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|• City||2,060 km2 (800 sq mi)|
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Bir Tawil or Bi'r Tawīl (Egyptian Arabic: بير طويل Bīr Ṭawīl [biːɾ tˤɑˈwiːl] or بئر طويل Bi’r Ṭawīl, meaning "tall water well") is a 2,060 km2 (800 sq mi) area along the border between Egypt and Sudan, which is claimed by neither country. When spoken of in association with the neighboring Hala'ib Triangle, it is sometimes referred to as the Bir Tawil Triangle, despite the area's quadrilateral shape; the two "triangles" border at a quadripoint.
Its terra nullius status results from a discrepancy between the straight political boundary between Egypt and Sudan established in 1899, and the irregular administrative boundary established in 1902. Egypt asserts the political boundary, and Sudan asserts the administrative boundary, with the result that the Hala'ib Triangle is claimed by both, and Bir Tawil by neither. According to one author, as of 2014[update] it seemed to be the only place on Earth that is habitable but is not claimed by any recognized government.
In 1899, when the United Kingdom held authority in the area, the Anglo-Egyptian Condominium Agreement for Sudan set the border between the territories at the 22nd parallel. However, in 1902 the UK drew a separate "administrative boundary", intended to reflect the actual use of the land by the tribes in the region. Bir Tawil was grazing land used by the Ababda tribe based near Aswan, and thus was placed under Egyptian administration from Cairo. Similarly, the Hala'ib Triangle to the northeast was placed under the British governor of Sudan, because its inhabitants were culturally closer to Khartoum.
Egypt claims the original border from 1899, the 22nd parallel, which would place the Hala'ib Triangle within Egypt and the Bir Tawil area within Sudan. Sudan however claims the administrative border of 1902, which would put Hala'ib within Sudan, and Bir Tawil within Egypt. As a result, both states claim the Hala'ib Triangle and neither claims the much less valuable Bir Tawil area, which is only a tenth the size, and has no permanent settlements or access to the sea. There is no basis in international law for either Sudan or Egypt to claim both territories, and neither nation is willing to cede Hala'ib. With no third state claiming the neglected area, Bir Tawil is one of the few land areas of the world not claimed by any recognised state. Egypt arguably still administers the territory, but it is not marked as Egyptian on government maps.
Bir Tawil is 2,060 km2 (795 sq mi) in size. The length of its northern and southern borders are 95 kilometres (59 mi) and 46 kilometres (29 mi) respectively; the length of its eastern and western borders are 26 kilometres (16 mi) and 49 kilometres (30 mi) respectively.
In the north of the area is the mountain Jabal Tawil (جبل طويل), located at , with a height of 459 metres (1,506 ft). In the east is Jebel Hagar ez Zarqa, with a height of 662 metres (2,172 ft).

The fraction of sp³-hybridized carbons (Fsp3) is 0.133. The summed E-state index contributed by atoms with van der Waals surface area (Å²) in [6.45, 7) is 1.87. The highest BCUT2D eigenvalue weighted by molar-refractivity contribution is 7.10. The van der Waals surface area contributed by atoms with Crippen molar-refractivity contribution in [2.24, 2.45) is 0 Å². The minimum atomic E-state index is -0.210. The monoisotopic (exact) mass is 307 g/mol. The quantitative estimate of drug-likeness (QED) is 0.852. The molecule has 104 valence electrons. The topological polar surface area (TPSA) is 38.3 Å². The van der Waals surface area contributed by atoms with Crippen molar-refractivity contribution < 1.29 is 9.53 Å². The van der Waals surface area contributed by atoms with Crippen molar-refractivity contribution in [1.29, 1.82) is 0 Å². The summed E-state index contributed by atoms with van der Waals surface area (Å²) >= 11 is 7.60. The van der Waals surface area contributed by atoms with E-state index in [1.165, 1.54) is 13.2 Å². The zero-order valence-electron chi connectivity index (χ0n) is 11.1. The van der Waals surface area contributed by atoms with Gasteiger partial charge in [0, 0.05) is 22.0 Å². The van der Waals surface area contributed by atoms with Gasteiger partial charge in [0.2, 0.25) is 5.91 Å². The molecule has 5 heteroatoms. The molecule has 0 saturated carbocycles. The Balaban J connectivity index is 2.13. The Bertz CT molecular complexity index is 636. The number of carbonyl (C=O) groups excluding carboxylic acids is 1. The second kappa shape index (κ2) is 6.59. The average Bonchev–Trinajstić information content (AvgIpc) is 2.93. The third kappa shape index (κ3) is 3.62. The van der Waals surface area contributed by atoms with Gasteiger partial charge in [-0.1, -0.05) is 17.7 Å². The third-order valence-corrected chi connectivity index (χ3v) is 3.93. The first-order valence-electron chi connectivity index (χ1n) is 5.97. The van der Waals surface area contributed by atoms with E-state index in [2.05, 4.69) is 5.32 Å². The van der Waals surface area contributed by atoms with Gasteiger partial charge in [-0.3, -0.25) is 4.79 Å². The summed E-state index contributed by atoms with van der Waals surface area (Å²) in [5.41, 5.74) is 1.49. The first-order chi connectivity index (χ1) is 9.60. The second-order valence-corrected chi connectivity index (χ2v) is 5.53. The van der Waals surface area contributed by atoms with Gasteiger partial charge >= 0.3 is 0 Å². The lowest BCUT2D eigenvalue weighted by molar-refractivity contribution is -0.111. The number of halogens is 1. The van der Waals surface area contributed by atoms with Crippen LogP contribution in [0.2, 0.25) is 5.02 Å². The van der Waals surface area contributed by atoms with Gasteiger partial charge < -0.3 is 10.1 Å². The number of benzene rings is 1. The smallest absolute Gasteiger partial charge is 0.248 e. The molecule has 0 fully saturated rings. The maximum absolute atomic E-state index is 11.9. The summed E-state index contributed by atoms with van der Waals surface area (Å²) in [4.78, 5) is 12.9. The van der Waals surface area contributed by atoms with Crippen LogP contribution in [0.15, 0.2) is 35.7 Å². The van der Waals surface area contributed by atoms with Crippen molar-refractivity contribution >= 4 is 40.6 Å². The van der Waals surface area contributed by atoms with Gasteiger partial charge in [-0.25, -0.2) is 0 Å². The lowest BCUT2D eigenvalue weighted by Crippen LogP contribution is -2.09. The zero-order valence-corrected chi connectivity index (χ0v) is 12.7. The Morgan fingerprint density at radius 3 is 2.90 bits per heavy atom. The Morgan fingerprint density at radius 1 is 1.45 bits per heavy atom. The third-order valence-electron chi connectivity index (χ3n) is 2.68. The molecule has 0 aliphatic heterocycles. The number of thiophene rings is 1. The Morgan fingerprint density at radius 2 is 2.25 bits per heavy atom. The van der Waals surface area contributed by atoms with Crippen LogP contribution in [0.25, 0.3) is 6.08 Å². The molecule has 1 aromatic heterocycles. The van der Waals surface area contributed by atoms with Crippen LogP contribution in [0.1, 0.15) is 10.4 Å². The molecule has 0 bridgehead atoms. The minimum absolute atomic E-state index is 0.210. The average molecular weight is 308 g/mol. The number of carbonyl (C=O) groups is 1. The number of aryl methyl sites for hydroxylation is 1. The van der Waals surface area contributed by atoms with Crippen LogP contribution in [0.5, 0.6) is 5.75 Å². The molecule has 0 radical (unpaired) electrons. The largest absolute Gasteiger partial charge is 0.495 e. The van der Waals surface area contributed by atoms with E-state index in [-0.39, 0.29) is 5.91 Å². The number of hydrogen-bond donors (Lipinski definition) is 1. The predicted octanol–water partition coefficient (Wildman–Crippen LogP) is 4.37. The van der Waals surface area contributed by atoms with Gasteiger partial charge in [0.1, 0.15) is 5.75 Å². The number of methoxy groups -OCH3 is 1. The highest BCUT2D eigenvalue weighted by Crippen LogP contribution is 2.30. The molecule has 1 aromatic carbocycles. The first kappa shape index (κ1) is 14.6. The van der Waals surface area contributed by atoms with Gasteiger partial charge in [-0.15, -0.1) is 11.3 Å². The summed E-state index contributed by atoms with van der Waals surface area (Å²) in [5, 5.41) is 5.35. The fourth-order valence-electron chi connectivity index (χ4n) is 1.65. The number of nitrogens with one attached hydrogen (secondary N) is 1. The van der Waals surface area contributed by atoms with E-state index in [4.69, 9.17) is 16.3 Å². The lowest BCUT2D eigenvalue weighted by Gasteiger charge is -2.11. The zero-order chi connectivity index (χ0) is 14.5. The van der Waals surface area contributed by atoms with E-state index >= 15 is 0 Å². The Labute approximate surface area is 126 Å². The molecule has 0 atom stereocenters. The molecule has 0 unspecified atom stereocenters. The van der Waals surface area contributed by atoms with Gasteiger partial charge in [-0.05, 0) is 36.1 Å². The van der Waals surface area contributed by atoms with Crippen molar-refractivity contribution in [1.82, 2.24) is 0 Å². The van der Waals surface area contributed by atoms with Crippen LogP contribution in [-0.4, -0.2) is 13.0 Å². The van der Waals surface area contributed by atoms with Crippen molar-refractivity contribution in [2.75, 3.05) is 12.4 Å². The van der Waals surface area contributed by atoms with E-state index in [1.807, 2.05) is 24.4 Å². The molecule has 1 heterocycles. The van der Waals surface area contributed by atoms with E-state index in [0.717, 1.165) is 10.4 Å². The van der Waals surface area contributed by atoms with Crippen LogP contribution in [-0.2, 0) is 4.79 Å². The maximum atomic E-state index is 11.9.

In the south is the Wadi Tawil (وادي طويل), also called Khawr Abū Bard, located at .
Due to its status as de jure unclaimed territory, multiple individuals and organizations have attempted to claim Bir Tawil. However, due to the remoteness and hostile climate of the region, the vast majority of these claims have been by declarations posted online from other locations.
Some claimants have reportedly traveled to the territory. One who claims he visited Bir Tawil was Jack Shenker, who, in 2011, planted a multicolored flag designed around a yellow desert fox. Another is Jeremiah Heaton, an American citizen who traveled to Bir Tawil in 2014 to claim the region as a new sovereign state, the Kingdom of North Sudan, and subsequently announced the establishment of self-styled "embassies" elsewhere in the world.
- Bonnett, Alastair (2014). "Bir Tawil". Unruly Places: Lost Spaces, Secret Cities, and Other Inscrutable Geographies. Houghton Mifflin Harcourt. p. 73. ISBN 978-0-544-10160-9. LCCN 2013050983. OCLC 890509603.
the only place on the planet that is both habitable and unclaimed.
- Official version of map of Egypt
- "Egypt". CIA World Factbook 2010. CIA. 2010.
- Shenker, Jack (3 March 2016). "Welcome to the land that no country wants". The Guardian. Retrieved 3 March 2016.
- Gibson, Allie Robinson (10 July 2014). "Abingdon man claims African land to make good on promise to daughter". Bristol Herald Courier. Bristol, Virginia: Berkshire Hathaway. Retrieved 13 July 2014.
- Najarro, Ileana (12 July 2014). "Va. man plants flag, claims African country, calling it 'Kingdom of North Sudan'". Washington Post. Washington, DC. Retrieved 13 July 2014.
- Ensor, Josie (14 July 2014). "US father takes unclaimed African kingdom so his daughter can be a princess". The Daily Telegraph. London. Retrieved 27 July 2014.
- "Mapping micronations". Al Jazeera. 14 August 2014. Retrieved 15 August 2014.
Passports, currencies and flags: We discuss what it takes to create your own country.
- "Embassies: Kingdom of North Sudan". Retrieved 15 April 2015.
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